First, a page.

The reliability of the most reliable website on the internet, Snopes.com, has once again been the subject of intense debate, and more than a little laughter too, on Twitter this week.
In a rare departure from the status quo, however, Twitter users aren’t ridiculing the website’s bad faith political fact-finding on topics like whether Joe Biden really greeted reporters by saying proudly ‘My butt’s been wiped’. (Clearly 46 was actually saying, ‘my truck’s been swiped’, in reference to the mean child of a White House staffer who had just stolen his favorite toy truck. There there, Joe: have another ice cream.)
Instead, it’s the website’s fact check on canola oil that’s been beggaring belief.
The fact-check, written in 2001, is a response to a round-robin email on canola oil that was apparently common enough twenty years ago to bother whoever it is (the Canola Oil Producers’ Association?) that prompts Snopes to write its debunking pieces.
The round-robin makes some strong claims, including that canola was responsible for the outbreak of ‘Mad Cow’ disease in the 1990s; that lab tests on animals ‘were disastrous’ (‘Rats developed fatty degeneration of heart, kidney, adrenals, and thyroid gland’); and a host of anecdotal stories about the malignant effects of canola.
Of course, Snopes being Snopes, it’s not a surprise to see the website choosing the most extreme anti-canola arguments that could be found, to serve as the basis for the claim to be debunked.
Surprisingly, though, they do acknowledge that cooking with canola oil isn’t a good idea – ‘Cooking at high temperatures with unrefined rapeseed oil now appears to be related to an increased risk of lung cancer because at high temperatures cooking oil gives off chemicals capable of causing mutations in cells’ – but they go on to say that this was a problem associated with ‘unrefined’ varieties of the oil, and that new varieties don’t suffer that problem.
They also acknowledge that the erucic acid content of unmodified canola oil was responsible for ‘heart lesions in laboratory animals’, but this has apparently been solved by genetically engineering rape to contain oleic acid instead.
So: at least some of the claims of the round-robin aren’t quite so crazy as Snopes wants them to seem.
The fact-check piece ends by noting that canola has low saturated fat and high mono-unsaturated and omega-3 fats. ‘In order words, it’s a healthy oil.’ QED – or so they’d like us to think.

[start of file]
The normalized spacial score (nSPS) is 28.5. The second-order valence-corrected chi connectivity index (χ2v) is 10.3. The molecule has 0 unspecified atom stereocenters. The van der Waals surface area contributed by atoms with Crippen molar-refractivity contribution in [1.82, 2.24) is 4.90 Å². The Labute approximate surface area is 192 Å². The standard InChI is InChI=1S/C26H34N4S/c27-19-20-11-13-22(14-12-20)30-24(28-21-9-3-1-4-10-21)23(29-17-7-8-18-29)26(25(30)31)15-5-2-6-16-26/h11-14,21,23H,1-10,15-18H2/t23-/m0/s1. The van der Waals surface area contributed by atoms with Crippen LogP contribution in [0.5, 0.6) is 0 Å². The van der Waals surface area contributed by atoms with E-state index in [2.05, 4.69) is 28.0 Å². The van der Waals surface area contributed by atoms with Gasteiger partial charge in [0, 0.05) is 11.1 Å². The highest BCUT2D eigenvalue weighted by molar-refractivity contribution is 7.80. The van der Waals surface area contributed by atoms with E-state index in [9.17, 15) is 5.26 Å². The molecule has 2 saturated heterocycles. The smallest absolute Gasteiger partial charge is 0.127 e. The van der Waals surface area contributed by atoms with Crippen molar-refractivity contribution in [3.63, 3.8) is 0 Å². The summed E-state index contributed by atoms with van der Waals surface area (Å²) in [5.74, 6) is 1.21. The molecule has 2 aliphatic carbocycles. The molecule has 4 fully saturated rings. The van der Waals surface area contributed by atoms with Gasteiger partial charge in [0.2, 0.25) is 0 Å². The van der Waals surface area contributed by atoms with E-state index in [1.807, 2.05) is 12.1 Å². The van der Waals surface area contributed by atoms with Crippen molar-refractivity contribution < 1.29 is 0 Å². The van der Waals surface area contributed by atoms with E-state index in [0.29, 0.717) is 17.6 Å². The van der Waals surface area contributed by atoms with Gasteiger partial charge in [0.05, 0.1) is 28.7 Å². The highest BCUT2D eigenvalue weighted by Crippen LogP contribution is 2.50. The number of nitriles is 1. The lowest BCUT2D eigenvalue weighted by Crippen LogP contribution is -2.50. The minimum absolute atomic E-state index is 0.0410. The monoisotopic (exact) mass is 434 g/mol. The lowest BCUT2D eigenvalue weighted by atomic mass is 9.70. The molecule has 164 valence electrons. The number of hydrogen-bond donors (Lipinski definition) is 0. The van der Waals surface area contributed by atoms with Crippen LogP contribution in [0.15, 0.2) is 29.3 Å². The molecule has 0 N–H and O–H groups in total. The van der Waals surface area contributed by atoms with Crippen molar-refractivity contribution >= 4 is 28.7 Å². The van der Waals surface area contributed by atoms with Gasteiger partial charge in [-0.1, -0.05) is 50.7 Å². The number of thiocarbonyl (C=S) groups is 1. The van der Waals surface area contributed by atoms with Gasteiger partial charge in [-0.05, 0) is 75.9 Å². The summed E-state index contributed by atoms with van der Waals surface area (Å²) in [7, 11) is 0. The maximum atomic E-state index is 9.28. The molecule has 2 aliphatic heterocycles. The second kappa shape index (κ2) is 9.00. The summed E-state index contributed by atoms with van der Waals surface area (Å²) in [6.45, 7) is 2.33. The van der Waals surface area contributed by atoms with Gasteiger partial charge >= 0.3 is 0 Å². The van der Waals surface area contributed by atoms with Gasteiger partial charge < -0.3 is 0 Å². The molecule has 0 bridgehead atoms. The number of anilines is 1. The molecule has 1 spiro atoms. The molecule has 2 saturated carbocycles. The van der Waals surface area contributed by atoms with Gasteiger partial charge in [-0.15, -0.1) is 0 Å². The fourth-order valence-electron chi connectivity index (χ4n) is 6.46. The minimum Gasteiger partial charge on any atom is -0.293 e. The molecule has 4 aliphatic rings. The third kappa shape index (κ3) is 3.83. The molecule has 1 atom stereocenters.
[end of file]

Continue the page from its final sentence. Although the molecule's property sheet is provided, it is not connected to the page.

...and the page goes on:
In truth, though, there’s a wealth of evidence that canola, like all vegetable oils, is extremely bad for you, and this evidence is only growing as time passes.
The reason why vegetable oils (which we’ve called ‘one of the worst things you can eat) are so bad comes down in large part to the fact that they are extremely prone to oxidation, which produces free radicals. Free radicals can cause damage to all of the body’s tissues and are associated with almost every disease known to man. We’ve discussed this evidence at length in our article on vegetable oils.
In that article, we wrote the following about vegetable oils in general:
‘In recent years, consumption of trans-fats and PUFAs [i.e. vegetable oils] has been linked to:
- Inflammatory damage to the gut and microbiome, including leaky gut
- The transportation of toxins into the brain
- Damage to the arteries and blood vessels
- Immune system dysfunctions and nerve degeneration
- Damage to cell structure
- Damage to genetic material and increased rates of genetic mutation
Let’s take just the first and third of these bullets – damage to the gut and microbiome, and damage to the arteries and blood vessels – and consider a couple of studies. With regard to the first, a group of researchers compared the effects of different fats on the guts of mice under stress. Half the mice were given oleic acid, the principal component of olive oil, and the rest were given linoleic acid, found in vegetable oil.
The mice fed the olive-oil derivative did not develop lesions in the lining of the stomach, whereas the mice fed linoleic acid did. [R] In a study involve fecal transplants from normal mice and overweight mice, severe negative effects were seen in mice given transplants from overweight mice that had been fed vegetable oil. [R] This is a clear sign that vegetable oil damages the microbiome, which we now know plays an extremely significant role in overall health, including emotional and cognitive health (the gut is sometimes now referred to as a ‘second brain’).
With regard to the third bullet, one study has shown that more people died due to heart disease when saturated fat was replaced with polyunsaturated fat. [R] Another study showed that replacing saturated fat with safflower oil and margarine was associated with an increase in all-cause mortality, cardiovascular mortality and morality from coronary heart disease. [R]’
Since we wrote that article, we’ve also written an article on soybean oil, the most widely consumed oil in the US, which has been linked to serious genetic dysregulation and brain damage in mice. Seriously. If the effects on humans are even half as bad, then we could be looking at soybean oil as one of the principal causes of a whole spectrum of negative health effects across the United States and beyond.
Indeed, scientists are thinking of the negative effects of seed oils in civilizational terms. Check out the video below, with Dr Chris Knobbe, if you don’t believe me.
Our advice remains that you should avoid vegetable oils like the plague, and that means avoiding all processed food too. Choose the animal-based fats that have sustained mankind since time immemorial instead.
Sorry, Snopes: you’ve been debunked.